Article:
Miami coach Manny Diaz didn’t need to see a snap of preseason camp to know D’Eriq King would be his starting quarterback. Diaz knew it by the way the grad transfer dazzled at Houston, the way he made the most of the Hurricanes’ abbreviated spring practice and by the way he carried himself throughout the summer.
“We’ve been talking about it for a long time,” Diaz said. “Having a quarterback that the entire locker room believes in.”
The ’Canes think they finally have one in King, the 5-foot-11, 202-pound Texan. If they’re right, Miami should be able to challenge Notre Dame and North Carolina for the right to play Clemson in the ACC championship game. If they’re wrong, the ’Canes will remain stuck in mediocrity — just as they have for most of the past 18 years — and the pressure on Diaz will intensify.
King, then, isn’t just the most pivotal player at The U. He’s the most important player in the state and the most interesting thing to happen in Coral Gables since the turnover chain.
Miami’s persistent struggles at quarterback are hard to digest. A program that once had Jim Kelly, Vinny Testaverde and Bernie Kosar on the same roster (1982) hasn’t had a passer finish in the top 15 nationally in efficiency since Ken Dorsey in 2002. The ’Canes last fielded a top-30 scoring offense in 2009. Even their 2017 Orange Bowl team ranked 116th in completion percentage (53.3).
Native son Mark Richt — another quarterback on that 1982 team — couldn’t fix the position. Neither could Miami’s last high-profile transfer, Tate Martell.
So why might King?
Start with his dynamic physical traits. He’s quick and elusive as a runner, strong-armed and accurate as a passer.
King showed both at Houston in the final minutes against USF in 2017, lobbing a completion to convert on fourth-and-24 and rushing 20 yards for the game-winning touchdown. He broke Florida legend Tim Tebow’s record by running and throwing for a score in 15 consecutive games (and counting), and receiver Dee Wiggins has seen him chuck the ball 60 yards downfield in practice.
“He’s not an athlete playing quarterback,” first-year offensive coordinator Rhett Lashlee said. “He’s a quarterback that’s athletic.”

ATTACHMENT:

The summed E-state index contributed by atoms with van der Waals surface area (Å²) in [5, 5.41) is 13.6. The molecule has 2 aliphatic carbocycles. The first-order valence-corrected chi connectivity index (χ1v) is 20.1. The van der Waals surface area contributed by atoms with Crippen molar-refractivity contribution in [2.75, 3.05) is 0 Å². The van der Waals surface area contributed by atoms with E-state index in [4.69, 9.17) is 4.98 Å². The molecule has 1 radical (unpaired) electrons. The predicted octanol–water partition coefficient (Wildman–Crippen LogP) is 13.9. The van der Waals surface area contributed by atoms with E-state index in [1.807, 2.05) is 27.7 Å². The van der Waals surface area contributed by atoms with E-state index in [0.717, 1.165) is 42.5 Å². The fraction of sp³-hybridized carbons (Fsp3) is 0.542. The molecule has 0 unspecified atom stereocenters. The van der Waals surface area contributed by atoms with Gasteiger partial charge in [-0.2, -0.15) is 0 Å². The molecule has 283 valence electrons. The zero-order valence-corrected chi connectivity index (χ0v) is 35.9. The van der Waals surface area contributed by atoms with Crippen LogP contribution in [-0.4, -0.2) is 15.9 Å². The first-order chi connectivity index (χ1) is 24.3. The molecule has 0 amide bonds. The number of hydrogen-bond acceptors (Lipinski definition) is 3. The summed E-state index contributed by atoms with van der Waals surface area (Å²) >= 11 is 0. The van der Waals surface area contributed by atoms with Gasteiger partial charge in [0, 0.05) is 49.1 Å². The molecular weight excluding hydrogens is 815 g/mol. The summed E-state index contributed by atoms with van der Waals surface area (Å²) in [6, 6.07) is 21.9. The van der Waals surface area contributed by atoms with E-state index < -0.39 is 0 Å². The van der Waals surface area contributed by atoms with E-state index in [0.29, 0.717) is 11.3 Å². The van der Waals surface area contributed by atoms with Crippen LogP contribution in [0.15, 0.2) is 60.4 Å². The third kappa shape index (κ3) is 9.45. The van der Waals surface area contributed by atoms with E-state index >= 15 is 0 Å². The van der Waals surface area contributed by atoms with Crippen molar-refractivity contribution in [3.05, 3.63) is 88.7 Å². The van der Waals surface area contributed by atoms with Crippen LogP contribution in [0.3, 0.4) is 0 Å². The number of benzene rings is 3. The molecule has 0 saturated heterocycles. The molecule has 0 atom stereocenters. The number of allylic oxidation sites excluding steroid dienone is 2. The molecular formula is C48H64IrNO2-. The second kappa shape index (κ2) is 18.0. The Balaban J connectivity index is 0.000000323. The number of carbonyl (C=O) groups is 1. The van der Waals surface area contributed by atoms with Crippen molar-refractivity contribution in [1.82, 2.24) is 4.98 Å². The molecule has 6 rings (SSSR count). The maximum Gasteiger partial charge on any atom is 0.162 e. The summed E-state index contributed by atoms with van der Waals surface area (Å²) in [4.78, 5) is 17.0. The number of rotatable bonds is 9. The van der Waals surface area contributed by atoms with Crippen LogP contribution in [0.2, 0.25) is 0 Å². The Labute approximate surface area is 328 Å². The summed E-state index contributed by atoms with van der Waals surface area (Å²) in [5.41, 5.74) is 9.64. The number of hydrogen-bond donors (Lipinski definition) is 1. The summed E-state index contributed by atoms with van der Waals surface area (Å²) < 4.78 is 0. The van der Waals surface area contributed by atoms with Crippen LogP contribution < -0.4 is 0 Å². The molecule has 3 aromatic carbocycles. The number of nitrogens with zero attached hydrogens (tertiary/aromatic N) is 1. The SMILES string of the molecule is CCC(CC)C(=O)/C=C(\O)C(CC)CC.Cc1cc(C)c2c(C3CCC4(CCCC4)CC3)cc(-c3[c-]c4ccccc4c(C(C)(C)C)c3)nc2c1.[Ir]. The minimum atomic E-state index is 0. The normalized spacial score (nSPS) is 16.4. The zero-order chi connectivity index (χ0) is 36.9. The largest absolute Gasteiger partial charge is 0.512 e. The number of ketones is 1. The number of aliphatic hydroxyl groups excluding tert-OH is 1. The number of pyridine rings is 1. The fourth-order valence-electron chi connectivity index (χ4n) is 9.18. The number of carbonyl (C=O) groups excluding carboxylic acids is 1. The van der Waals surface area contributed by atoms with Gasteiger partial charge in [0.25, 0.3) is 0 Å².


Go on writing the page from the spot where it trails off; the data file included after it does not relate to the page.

That’s evident by the way King processes information.
Lashlee likes his instincts. But for cornerbacks coach Mike Rumph, King’s top feature is the way he goes through every read and progression before getting the ball out quickly.
“That’s a gift that I see at the next level,” said Rumph, a former first-round pick who spent five years in the NFL. “He definitely has that gift.”
As importantly, Miami appears to have the right offense in place to maximize King’s gifts.
Lashlee played and coached under Gus Malzahn, who thrived with talented dual-threat quarterbacks Cam Newton and Nick Marshall, and spent the last two seasons at SMU under Air Raid disciple Sonny Dykes. The idea of a spread-the-field, up-tempo system led by an electric runner and more-than-capable passer seems like an ideal fit. The expectations rose in preseason camp when Diaz called the offense’s first scrimmage the best he’s been around.
But the hype centers on what King did in 2018 (an AAC-record 50 touchdowns) and not what happened last year. His completion percentage (52.7) dropped more than 10 points as Houston slogged to a 1-3 start. King opted out then to preserve a season of eligibility — which he chose to use at Miami after transferring in January.
King said he loved his years in Houston but felt “it was time for me to move on.”
“I have no regrets,” King said. “I haven’t even just kicked the idea around about me staying there or coming here. I’m just excited to be a ’Cane. I’m ready to go this year.”
If that shows on the field, Miami should emerge as one of the top teams in the ACC. If not? It could be another year of futility in Coral Gables.
UAB at Miami
8 p.m. Thursday, Hard Rock Stadium, Miami Gardens